Germans Want Portugal to Sell Gold - Meanwhile Mexico Is in a Gold-Buying Frenzy

by: Avery Goodman

According to a story published by Bloomberg, several German lawmakers are urging Portugal to sell its sovereign gold reserves as a part of any deal to bail out the debt stricken nation. Meanwhile, the London Financial Times reports that the Mexican central bank has just purchased nearly 100 tons of gold in the months of February and March.

The combination of these two news events is incredibly bullish for gold prices because it illustrates the current psychology of creditor nations, their increasing attempts to diversify away from the U.S. dollar and their desire to do so with gold. At first glance, the potential sale of Portugal's remaining gold reserves seems like bearish because any time a large quantity of gold is sold, it may impact the market by increasing the supply. However, once you think a bit deeper, you will realize that this news is actually bullish also, because Portugal doesn't have much gold left to sell.

At a hearing in the U.S. House of Representatives, held on July 18, 2003 (a copy of the transcript can be found here), it was revealed that the Portuguese central bank had leased or swapped out 70% of its then 433 ton gold reserve. That gold is almost certainly gone now, having been bought and safely hidden in a few hundred million Indian houses, made into coins or adorning the necks of women all over the world. Between 2001 and 2011 there is every reason to believe that, needing cash, the Portuguese government would have leased or swapped even more of that nation's gold.

Let's consider what would happen if they tried to sell gold to a third party. The first thing they would have to do is stop renewing loan or swap agreements and that would require a huge, multi-billion dollar cash payment to bullion banks. But, let's say they come up with the cash because Germany lends it to them. That means that the bullion banks must return the gold. How in the world are they going to come up with 303 tons of gold, even assuming that not a ounce of additional gold was swapped or loaned out over the last 10 years. Trying to meet such a demand, given the current market conditions, would surely bankrupt the banks.

The price of gold to leap to $2,500/$3,000 or more in a matter of weeks. So, it isn't going to happen. Not one ounce of Portuguese gold is going to hit the market to satisfy German demands relating to Euro bailouts. In fact, even if they were not in the peculiar situation of having already transferred their gold, few nations give away gold voluntarily when pressure is applied to force them to do so. The U.S.A. is a case in point. It never sold its gold reserves during the 1970s, even though it was technically bankrupted by the gold demands of European trading partners. Instead, Nixon broke then-existing international laws and repudiated the right to exchange dollars for gold.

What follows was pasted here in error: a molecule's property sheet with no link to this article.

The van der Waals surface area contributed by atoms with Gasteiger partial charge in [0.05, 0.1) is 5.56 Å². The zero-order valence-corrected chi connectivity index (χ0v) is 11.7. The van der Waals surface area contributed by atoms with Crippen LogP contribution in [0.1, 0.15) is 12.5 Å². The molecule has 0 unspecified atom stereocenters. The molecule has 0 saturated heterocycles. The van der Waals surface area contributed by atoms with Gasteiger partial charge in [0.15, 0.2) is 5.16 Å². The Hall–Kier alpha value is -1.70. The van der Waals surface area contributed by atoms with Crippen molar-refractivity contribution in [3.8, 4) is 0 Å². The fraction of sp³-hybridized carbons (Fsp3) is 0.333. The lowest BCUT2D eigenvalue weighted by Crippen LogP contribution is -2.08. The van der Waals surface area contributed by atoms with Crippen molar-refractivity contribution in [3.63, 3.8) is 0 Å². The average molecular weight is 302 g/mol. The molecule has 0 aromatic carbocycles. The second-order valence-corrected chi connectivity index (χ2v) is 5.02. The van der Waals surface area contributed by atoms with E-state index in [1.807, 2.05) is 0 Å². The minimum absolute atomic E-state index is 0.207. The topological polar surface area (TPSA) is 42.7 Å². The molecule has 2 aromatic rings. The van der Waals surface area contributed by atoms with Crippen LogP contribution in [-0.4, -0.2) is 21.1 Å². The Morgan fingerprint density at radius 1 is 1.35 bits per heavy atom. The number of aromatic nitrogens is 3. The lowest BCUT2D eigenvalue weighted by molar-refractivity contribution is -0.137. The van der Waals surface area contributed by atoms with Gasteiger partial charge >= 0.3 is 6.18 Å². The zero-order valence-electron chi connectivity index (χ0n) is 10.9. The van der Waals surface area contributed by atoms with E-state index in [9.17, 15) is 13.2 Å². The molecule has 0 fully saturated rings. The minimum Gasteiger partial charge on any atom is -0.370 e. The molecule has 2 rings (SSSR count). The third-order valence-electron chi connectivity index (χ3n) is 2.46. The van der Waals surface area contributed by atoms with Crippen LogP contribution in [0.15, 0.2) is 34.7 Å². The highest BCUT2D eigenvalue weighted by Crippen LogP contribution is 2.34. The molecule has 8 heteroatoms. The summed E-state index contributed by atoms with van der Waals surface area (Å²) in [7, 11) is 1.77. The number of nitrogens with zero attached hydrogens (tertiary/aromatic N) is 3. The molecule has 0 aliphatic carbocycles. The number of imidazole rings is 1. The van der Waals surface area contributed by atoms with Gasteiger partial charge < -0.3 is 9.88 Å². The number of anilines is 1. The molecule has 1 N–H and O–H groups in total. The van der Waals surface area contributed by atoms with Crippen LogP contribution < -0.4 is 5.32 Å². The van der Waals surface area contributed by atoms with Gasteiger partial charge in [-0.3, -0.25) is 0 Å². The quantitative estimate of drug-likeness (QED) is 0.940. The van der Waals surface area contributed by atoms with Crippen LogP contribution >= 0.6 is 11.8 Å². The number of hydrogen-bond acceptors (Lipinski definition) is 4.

Why should Portugal behave differently? Nations normally prefer to default on their debts, as the U.S. once did, than to give up sovereign gold supplies under pressure. We think that the Portuguese would rather default than give up what little gold the nation actually has left. However, the German request illustrates a return to gold as the ultimate means of satisfying debt. That is, essentially, the gold standard. The value of gold is now on the minds of policy makers and those who formulate the laws.

From a psychological standpoint, this is all incredibly bullish for gold prices going forward. The fact that nations like Mexico are buying shows the interest of sovereign nations that are net creditors. They want more gold, not more paper dollars or dollar denominated Treasury bonds. Gold prices are going to head strongly upward. As they do that, they will drag other precious metals upward also. In fact, to some extent, with respect to metals in near shortage already, the extra investment and jewelry demand that will spill over from gold may cause them to soar upward faster than the yellow metal itself.

As central banks buy, heavy price appreciation is placed upon the small yearly mining production of gold, causing gold to rise, regardless of economic conditions, Indian wedding seasons, and world jewelry demand. What happens as the price of gold and platinum converge? As the two prices approach, platinum becomes more and more desirable, because it has always been more expensive and more prestigious than gold. We remember back in 2008 when we mentioned to a lady at a jewelry store that gold and platinum had reached the same price. She immediately began pressing the store clerk to show her ONLY platinum jewelry.

Continued movement of gold back into the monetary system, which is inevitable, will propel all precious metals upward. Let's assume a 20% drop in gold jewelry demand because of a renewal of the deep economic slump in the United States, and secondarily in the rest of the world. But, the gold demand from central banks continues to drive the gold price mildly but inexorably upward. If even 5% of the remaining 80% of current gold jewelry demand gets shifted into platinum, it means 69 metric tons worth of increased demand. Set that against a 214 ton total yearly mining supply. Platinum will move back to its normal pricing relationship to gold. If gold reaches $2,000, after a period of some delay, platinum will eventually move to $4,000. If gold gets to $5,000, platinum moves to $10,000.

For more information about platinum, see these articles: I and 2. For more information about gold, see this.

Disclosure: Long precious metals.